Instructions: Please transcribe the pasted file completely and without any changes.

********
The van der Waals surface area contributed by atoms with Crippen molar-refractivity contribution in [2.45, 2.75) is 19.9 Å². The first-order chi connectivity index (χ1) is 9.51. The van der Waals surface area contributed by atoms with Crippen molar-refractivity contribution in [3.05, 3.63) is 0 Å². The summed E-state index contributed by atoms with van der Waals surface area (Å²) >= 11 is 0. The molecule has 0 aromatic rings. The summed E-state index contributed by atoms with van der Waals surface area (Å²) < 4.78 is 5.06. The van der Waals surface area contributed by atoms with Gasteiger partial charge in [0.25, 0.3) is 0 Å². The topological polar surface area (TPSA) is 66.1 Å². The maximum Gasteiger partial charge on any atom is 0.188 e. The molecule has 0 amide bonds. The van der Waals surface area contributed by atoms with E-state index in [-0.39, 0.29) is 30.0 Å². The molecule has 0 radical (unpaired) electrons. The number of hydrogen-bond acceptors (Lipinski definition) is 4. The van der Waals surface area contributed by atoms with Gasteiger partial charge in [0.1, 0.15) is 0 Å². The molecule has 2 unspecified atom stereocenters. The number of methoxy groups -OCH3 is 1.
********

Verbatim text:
The van der Waals surface area contributed by atoms with Crippen molar-refractivity contribution in [2.45, 2.75) is 19.9 Å². The first-order chi connectivity index (χ1) is 9.51. The van der Waals surface area contributed by atoms with Crippen molar-refractivity contribution in [3.05, 3.63) is 0 Å². The summed E-state index contributed by atoms with van der Waals surface area (Å²) >= 11 is 0. The molecule has 0 aromatic rings. The summed E-state index contributed by atoms with van der Waals surface area (Å²) < 4.78 is 5.06. The van der Waals surface area contributed by atoms with Gasteiger partial charge in [0.25, 0.3) is 0 Å². The topological polar surface area (TPSA) is 66.1 Å². The maximum Gasteiger partial charge on any atom is 0.188 e. The molecule has 0 amide bonds. The van der Waals surface area contributed by atoms with E-state index in [-0.39, 0.29) is 30.0 Å². The molecule has 0 radical (unpaired) electrons. The number of hydrogen-bond acceptors (Lipinski definition) is 4. The van der Waals surface area contributed by atoms with Gasteiger partial charge in [0.1, 0.15) is 0 Å². The molecule has 2 unspecified atom stereocenters. The number of methoxy groups -OCH3 is 1.